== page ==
Bacteria Ride the Tide: Moon's Phases Predict Water Quality at Beaches

By Harder, B. | Science News, July 2, 2005 | Go to article overview

Bacteria Ride the Tide: Moon's Phases Predict Water Quality at Beaches


Harder, B., Science News


At many ocean beaches, full and new moons coincide with the greatest concentrations of bacteria in the water, researchers in California have determined. The new finding suggests that extreme tides, which occur fortnightly in synchrony with lunar phases, generate water conditions that could make swimmers sick.

To prevent waterborne microbes from causing diarrhea and other illnesses, authorities at U.S. beaches periodically test concentrations of bacteria such as enterococci and temporarily close sites where samples exceed regulatory limits. While most enterococci aren't pathogenic, studies link their prevalence to the risk of infections from other waterborne microbes. Last year, closures affected 1,000 ocean and freshwater beaches out of the 3,400 that are monitored nationwide.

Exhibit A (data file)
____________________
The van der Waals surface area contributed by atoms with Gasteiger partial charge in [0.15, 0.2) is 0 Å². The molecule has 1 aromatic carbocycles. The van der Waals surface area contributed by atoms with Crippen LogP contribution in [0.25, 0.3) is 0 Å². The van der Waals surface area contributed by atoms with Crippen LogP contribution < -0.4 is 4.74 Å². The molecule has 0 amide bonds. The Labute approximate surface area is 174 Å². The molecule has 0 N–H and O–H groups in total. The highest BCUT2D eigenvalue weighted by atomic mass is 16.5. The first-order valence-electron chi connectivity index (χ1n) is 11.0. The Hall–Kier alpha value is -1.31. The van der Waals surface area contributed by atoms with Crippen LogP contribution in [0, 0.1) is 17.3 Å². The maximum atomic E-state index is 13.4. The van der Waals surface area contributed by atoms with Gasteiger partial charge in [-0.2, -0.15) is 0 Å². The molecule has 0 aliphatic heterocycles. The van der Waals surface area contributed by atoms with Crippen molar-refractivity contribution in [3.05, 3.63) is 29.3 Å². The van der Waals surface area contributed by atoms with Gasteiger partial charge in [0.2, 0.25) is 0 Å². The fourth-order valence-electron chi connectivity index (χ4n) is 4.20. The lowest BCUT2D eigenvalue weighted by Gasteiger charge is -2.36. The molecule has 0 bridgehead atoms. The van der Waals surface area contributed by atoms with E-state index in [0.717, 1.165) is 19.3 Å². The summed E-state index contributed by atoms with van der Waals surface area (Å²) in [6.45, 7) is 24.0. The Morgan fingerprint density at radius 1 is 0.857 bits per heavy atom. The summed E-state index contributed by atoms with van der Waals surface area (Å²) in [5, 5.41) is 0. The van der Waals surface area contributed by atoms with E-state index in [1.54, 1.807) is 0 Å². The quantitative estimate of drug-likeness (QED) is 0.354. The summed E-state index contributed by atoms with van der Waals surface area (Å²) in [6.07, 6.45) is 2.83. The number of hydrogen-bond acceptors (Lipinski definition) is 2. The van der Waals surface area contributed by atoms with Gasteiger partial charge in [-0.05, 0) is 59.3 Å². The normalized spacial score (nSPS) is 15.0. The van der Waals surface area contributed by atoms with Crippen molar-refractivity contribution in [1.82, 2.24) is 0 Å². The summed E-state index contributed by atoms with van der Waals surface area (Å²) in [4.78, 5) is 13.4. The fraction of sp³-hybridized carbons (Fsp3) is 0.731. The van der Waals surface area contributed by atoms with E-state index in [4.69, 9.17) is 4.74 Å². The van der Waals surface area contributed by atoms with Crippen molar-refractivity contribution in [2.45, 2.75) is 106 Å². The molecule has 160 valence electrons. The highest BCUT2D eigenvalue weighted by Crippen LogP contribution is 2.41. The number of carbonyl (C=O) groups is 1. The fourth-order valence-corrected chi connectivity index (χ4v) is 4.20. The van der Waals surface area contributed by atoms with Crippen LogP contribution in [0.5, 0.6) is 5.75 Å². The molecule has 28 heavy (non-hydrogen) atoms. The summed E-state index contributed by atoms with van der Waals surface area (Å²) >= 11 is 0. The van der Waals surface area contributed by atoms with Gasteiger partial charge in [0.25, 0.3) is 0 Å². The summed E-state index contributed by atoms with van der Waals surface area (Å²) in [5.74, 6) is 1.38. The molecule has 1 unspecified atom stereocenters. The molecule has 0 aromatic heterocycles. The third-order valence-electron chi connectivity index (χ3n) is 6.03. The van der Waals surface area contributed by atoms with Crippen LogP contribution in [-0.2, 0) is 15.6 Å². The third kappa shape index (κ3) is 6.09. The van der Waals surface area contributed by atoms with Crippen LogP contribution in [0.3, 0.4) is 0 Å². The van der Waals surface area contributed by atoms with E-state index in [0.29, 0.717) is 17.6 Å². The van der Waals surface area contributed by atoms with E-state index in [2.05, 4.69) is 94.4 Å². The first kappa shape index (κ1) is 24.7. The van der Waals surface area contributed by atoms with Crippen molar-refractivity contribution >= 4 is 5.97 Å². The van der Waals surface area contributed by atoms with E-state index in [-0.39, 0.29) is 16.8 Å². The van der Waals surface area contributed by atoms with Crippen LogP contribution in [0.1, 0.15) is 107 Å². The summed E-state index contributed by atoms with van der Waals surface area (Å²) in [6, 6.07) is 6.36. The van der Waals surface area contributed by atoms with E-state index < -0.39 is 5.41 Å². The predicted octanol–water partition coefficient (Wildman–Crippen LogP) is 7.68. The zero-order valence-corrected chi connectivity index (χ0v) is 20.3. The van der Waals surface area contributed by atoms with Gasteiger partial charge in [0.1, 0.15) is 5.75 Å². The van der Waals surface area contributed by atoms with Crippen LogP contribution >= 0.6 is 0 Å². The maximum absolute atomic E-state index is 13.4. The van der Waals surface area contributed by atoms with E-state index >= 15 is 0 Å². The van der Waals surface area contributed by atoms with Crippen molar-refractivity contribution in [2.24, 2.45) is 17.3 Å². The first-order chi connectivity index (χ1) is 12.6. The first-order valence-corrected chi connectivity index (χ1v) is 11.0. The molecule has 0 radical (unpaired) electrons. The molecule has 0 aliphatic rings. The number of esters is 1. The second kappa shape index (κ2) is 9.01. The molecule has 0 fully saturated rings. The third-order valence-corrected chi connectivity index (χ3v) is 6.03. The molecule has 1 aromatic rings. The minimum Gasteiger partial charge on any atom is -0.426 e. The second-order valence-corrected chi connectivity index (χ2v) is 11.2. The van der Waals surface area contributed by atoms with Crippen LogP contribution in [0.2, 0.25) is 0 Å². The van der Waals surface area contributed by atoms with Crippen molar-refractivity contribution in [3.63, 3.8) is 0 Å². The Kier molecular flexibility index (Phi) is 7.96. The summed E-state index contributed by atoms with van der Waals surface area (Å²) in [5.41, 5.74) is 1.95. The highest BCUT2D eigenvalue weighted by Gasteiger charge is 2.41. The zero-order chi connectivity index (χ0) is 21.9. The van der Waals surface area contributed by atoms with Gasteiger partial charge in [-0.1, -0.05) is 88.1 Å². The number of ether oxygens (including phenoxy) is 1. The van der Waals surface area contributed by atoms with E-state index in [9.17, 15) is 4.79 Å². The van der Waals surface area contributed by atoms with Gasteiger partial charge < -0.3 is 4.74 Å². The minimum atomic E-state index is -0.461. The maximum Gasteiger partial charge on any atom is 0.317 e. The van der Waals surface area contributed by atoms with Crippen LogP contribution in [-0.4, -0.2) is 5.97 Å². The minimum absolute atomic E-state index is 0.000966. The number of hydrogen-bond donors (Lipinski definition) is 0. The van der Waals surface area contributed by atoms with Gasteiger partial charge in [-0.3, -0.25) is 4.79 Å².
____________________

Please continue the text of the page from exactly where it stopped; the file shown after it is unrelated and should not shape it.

However, microbial concentrations fluctuate rapidly, and it takes a day or more to cultivate and count bacteria from a given sample. Often as a result, says Alexandria B. Boehm of Stanford University, a "pollution event is gone by the time the sign goes up" warning beachgoers to stay out of the water.

To assess whether information about tides could be useful in predicting water quality, Boehm and Stephen B. Weisberg of the Southern California Coastal Water Research Project in Westminster assembled data for 60 beach sites along 120 kilometers of the southern California coast. For each site, enterococci had been measured in samples taken daily or weekly for several years. The researchers recorded the phase of the moon, tidal conditions, and other characteristics associated with each sample. …

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